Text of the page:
Was it really worth it, Barry?
Barry Bonds’ lawyer says it’s not over.
In reality, it was over a long, long time ago.
A hearing will take place May 20, and U.S. District Judge Susan Illston will rule on the request by Bonds’ legal team to dismiss the guilty verdict against him for obstruction of justice.
Bonds was found guilty only of giving evasive, misleading answers, not lying to a federal grand jury. But at this point, it’s all just a technicality.
No longer is there even a debate about whether Bonds used performance-enhancing drugs. And even though the U.S. government couldn’t prove it, the idea that Bonds used the drugs unknowingly is just short of absurd.
If I could ask Bonds one question — one question after he ends the “dignified silence” requested by his attorney, Allen Ruby — it would be this:
Was your drug use worth all the trouble?
Not that Bonds would ever admit it, but the answer surely is no.
The same also can be said of other admitted and confirmed PED users, but Bonds was the best all-around player of his era. The drugs enabled him to reach heights far beyond what others could achieve. His accomplishments — and arrogance — set him up for the hardest of falls:
• A conviction that could lead to 15 to 21 months in prison according to federal guidelines, but more likely would result in a period of home confinement, or even just community service and/or a fine.
• A trial that included embarrassing testimony from a former girlfriend about, of all things, the shrinking of his testicles due to his alleged PED use.
• A strong possibility that he will never be elected to the Hall of Fame despite his jaw-dropping, five-tool dominance during the first, drug-free part of his career.
Bonds actually could claim victory Wednesday — the jury failed to convict him on three counts of perjury, charges that he knowingly used steroids and human growth hormone and lied about it to a federal grand jury.
But think of all that Bonds has lost.
Respect. Dignity. Millions of dollars in legal fees. And, most of all, his reputation.
Bonds is the all-time single-season and career home-run leader in name only. Many fans consider his achievements a fraud. Others, unable to sort through the complexities of the Steroid Era, are ambivalent at best.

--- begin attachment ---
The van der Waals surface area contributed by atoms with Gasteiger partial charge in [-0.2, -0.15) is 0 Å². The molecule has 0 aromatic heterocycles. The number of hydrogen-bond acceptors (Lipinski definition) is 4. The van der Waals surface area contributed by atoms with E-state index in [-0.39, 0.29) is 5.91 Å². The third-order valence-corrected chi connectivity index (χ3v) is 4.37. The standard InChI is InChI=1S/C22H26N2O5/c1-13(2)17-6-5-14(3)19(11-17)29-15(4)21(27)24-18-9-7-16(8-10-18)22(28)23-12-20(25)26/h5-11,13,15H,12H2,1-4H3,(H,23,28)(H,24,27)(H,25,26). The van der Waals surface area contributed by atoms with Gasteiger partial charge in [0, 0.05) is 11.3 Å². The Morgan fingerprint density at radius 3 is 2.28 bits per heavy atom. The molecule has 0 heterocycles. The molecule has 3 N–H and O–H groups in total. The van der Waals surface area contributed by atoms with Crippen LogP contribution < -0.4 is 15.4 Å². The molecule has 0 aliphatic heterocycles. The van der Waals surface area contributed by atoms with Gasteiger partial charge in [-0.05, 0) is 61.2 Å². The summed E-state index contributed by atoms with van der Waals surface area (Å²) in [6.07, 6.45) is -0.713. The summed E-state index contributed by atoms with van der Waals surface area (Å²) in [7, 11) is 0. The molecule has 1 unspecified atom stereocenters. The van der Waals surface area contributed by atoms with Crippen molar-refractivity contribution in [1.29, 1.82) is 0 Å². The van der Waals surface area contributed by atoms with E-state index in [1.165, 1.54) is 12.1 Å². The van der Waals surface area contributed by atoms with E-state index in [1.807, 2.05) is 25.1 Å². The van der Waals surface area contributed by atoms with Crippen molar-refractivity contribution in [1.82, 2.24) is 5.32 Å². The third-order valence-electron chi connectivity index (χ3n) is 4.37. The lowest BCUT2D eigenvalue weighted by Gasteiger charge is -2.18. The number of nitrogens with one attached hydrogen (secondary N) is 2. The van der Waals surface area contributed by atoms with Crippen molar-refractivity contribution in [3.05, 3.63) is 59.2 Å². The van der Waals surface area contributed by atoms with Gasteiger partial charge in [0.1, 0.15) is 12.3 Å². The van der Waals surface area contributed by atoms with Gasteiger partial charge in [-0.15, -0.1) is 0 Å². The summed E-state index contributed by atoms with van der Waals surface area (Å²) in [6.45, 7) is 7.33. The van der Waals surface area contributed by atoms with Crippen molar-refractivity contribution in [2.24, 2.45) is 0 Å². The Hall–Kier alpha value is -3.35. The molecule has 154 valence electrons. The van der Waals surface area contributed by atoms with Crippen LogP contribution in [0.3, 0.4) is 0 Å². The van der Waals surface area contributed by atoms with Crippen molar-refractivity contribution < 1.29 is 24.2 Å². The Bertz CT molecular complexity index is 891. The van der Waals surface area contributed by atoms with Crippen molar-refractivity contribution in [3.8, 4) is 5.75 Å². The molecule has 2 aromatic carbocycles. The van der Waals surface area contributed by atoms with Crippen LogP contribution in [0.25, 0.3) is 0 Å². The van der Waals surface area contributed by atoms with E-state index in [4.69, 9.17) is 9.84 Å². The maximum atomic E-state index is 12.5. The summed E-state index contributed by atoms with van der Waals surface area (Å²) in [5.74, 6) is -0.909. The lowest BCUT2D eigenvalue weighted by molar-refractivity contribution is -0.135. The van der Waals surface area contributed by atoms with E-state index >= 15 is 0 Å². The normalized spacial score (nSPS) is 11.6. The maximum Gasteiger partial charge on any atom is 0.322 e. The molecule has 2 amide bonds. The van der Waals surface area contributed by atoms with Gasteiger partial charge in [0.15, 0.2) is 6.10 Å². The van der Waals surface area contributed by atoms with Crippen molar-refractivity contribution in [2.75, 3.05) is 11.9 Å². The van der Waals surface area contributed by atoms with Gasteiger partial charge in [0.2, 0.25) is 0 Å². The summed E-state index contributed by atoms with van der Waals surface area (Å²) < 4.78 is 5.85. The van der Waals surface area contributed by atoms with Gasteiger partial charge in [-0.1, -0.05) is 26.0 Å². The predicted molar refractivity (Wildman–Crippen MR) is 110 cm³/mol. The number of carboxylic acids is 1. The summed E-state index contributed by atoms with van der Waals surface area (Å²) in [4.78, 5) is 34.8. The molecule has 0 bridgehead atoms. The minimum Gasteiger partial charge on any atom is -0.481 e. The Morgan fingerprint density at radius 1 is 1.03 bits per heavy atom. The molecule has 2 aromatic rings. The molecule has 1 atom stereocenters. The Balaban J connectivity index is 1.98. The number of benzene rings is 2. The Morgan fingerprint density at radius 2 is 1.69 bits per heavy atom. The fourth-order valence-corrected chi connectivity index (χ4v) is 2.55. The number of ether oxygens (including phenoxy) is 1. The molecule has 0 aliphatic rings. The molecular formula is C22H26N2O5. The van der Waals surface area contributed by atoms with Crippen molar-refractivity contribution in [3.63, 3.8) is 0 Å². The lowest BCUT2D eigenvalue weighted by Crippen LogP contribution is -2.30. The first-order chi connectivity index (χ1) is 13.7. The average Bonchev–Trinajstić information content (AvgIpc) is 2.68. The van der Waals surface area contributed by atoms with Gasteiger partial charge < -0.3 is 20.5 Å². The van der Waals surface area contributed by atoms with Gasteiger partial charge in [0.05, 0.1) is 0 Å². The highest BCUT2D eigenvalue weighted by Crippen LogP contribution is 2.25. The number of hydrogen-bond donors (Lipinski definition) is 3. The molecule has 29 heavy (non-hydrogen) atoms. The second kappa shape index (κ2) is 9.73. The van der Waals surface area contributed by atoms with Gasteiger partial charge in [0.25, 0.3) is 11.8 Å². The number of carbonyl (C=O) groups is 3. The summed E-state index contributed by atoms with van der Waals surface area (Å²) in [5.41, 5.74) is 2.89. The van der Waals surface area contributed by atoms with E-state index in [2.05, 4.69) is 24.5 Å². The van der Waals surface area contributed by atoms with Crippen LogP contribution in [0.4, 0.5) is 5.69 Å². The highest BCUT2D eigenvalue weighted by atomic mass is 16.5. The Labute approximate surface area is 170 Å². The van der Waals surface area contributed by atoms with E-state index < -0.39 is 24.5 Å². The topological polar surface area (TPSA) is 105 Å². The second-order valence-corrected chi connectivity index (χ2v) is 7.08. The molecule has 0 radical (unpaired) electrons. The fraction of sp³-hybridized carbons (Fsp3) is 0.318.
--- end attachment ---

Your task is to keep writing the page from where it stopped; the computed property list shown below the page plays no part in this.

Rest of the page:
People will believe what they want; the numbers are what they are. But Bonds, according to Jeff Pearlman’s book, “Love Me, Hate Me: Barry Bonds and the Making of an Antihero,” turned to PEDs out of jealousy over the attention that Mark McGwire and Sammy Sosa received during their home-run race in 1998.
Many other players got caught up in the same unfortunate mindset; PEDs helped transform fringe players into regulars, good players into great, great players into immortal. But of all the users, Bonds needed the drugs least, not that he saw it that way.
He got his records. He got his short-lived adulation. And he got his comeuppance from federal investigators who pursued him with such over-the-top vigilance, they turned him into almost a sympathetic figure.
Bonds bullied an awful lot of people during his career — reporters, teammates, managers, coaches and executives.
His abrasive, you-can’t-touch-me personality seemingly left him with only one friend — Greg Anderson, the personal trainer who went to jail rather than testify that Bonds used PEDs.
But Bonds, regardless of whether he is cleared of obstruction, was foolish to bait the government, which has turned on Roger Clemens, another alleged user who denied using PEDs to a House Committee, with a similar vengeance.
Was any of it worth it for Bonds?
The PEDs? The obstruction? The fight?
To the latter question, Bonds might say — again – “Yes, I thought the drugs provided by Anderson were flaxseed oil and arthritis cream. The jury ruled that there was not enough evidence to prove otherwise. I was simply fighting for my good name.”
Bonds, of course, would fare better in the court of public opinion if people didn’t perceive him to be such a jerk. But the truth is, he would have lost his good name even if he had admitted to knowingly using PEDs to the grand jury.
No, he couldn’t win.
Look at McGwire — his admission of steroid use, prompted by his return to baseball as the Cardinals’ hitting instructor, hasn’t helped him in the Hall of Fame voting or swayed fan sentiment heavily in his favor.
The PED use was the original sin, the source of all the trouble. A fan can forgive. A jury can issue a verdict. A sympathetic Hall of Fame voter can ignore facts.
The basic reality doesn’t change.
Bonds wanted to separate himself from McGwire and everyone else. Instead, he finds himself in the same sorry pile.
It wasn’t worth it. Not even close.